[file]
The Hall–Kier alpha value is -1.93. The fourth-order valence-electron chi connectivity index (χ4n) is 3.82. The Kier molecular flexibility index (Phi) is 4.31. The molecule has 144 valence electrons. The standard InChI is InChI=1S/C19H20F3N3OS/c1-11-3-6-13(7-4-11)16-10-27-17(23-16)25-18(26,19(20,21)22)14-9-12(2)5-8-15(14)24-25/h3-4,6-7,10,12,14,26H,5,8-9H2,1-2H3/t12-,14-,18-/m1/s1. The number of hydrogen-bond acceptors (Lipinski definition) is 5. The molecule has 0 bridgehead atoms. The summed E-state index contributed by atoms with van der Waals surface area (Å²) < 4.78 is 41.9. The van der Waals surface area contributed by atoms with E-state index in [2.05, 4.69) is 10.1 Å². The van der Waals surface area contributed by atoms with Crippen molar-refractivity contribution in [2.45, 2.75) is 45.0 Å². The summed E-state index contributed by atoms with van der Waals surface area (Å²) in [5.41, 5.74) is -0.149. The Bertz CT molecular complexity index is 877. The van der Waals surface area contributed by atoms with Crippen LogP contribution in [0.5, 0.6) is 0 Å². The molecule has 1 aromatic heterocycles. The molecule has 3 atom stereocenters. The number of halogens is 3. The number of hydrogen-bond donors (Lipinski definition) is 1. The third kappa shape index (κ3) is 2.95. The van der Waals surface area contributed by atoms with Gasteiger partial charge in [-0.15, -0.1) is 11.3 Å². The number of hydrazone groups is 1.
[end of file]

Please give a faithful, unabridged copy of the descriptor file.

The Hall–Kier alpha value is -1.93. The fourth-order valence-electron chi connectivity index (χ4n) is 3.82. The Kier molecular flexibility index (Phi) is 4.31. The molecule has 144 valence electrons. The standard InChI is InChI=1S/C19H20F3N3OS/c1-11-3-6-13(7-4-11)16-10-27-17(23-16)25-18(26,19(20,21)22)14-9-12(2)5-8-15(14)24-25/h3-4,6-7,10,12,14,26H,5,8-9H2,1-2H3/t12-,14-,18-/m1/s1. The number of hydrogen-bond acceptors (Lipinski definition) is 5. The molecule has 0 bridgehead atoms. The summed E-state index contributed by atoms with van der Waals surface area (Å²) < 4.78 is 41.9. The van der Waals surface area contributed by atoms with E-state index in [2.05, 4.69) is 10.1 Å². The van der Waals surface area contributed by atoms with Crippen molar-refractivity contribution in [2.45, 2.75) is 45.0 Å². The summed E-state index contributed by atoms with van der Waals surface area (Å²) in [5.41, 5.74) is -0.149. The Bertz CT molecular complexity index is 877. The van der Waals surface area contributed by atoms with Crippen LogP contribution in [0.5, 0.6) is 0 Å². The molecule has 1 aromatic heterocycles. The molecule has 3 atom stereocenters. The number of halogens is 3. The number of hydrogen-bond donors (Lipinski definition) is 1. The third kappa shape index (κ3) is 2.95. The van der Waals surface area contributed by atoms with Gasteiger partial charge in [-0.15, -0.1) is 11.3 Å². The number of hydrazone groups is 1.